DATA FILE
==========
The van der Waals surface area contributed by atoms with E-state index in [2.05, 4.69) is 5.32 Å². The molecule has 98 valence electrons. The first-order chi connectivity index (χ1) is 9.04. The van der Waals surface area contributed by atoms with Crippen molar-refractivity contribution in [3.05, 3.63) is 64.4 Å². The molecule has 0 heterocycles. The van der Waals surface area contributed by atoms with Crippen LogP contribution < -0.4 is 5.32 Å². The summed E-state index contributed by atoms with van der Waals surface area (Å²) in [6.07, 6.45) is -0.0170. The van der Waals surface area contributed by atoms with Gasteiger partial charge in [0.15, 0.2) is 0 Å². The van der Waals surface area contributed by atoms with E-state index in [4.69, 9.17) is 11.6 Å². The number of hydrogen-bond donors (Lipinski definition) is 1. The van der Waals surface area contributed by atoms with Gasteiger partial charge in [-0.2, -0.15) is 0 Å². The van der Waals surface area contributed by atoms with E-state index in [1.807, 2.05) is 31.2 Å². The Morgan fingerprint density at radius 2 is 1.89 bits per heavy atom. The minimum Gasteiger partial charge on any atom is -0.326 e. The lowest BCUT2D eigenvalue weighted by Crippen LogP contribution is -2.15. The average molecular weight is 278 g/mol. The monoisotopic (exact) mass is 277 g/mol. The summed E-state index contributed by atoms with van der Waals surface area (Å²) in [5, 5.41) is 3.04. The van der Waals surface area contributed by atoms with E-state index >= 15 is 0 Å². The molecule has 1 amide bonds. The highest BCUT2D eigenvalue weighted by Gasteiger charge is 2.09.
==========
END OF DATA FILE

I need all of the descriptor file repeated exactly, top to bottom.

The van der Waals surface area contributed by atoms with E-state index in [2.05, 4.69) is 5.32 Å². The molecule has 98 valence electrons. The first-order chi connectivity index (χ1) is 9.04. The van der Waals surface area contributed by atoms with Crippen molar-refractivity contribution in [3.05, 3.63) is 64.4 Å². The molecule has 0 heterocycles. The van der Waals surface area contributed by atoms with Crippen LogP contribution < -0.4 is 5.32 Å². The summed E-state index contributed by atoms with van der Waals surface area (Å²) in [6.07, 6.45) is -0.0170. The van der Waals surface area contributed by atoms with Gasteiger partial charge in [0.15, 0.2) is 0 Å². The van der Waals surface area contributed by atoms with E-state index in [4.69, 9.17) is 11.6 Å². The number of hydrogen-bond donors (Lipinski definition) is 1. The van der Waals surface area contributed by atoms with Gasteiger partial charge in [-0.2, -0.15) is 0 Å². The van der Waals surface area contributed by atoms with E-state index in [1.807, 2.05) is 31.2 Å². The Morgan fingerprint density at radius 2 is 1.89 bits per heavy atom. The minimum Gasteiger partial charge on any atom is -0.326 e. The lowest BCUT2D eigenvalue weighted by Crippen LogP contribution is -2.15. The average molecular weight is 278 g/mol. The monoisotopic (exact) mass is 277 g/mol. The summed E-state index contributed by atoms with van der Waals surface area (Å²) in [5, 5.41) is 3.04. The van der Waals surface area contributed by atoms with E-state index >= 15 is 0 Å². The molecule has 1 amide bonds. The highest BCUT2D eigenvalue weighted by Gasteiger charge is 2.09.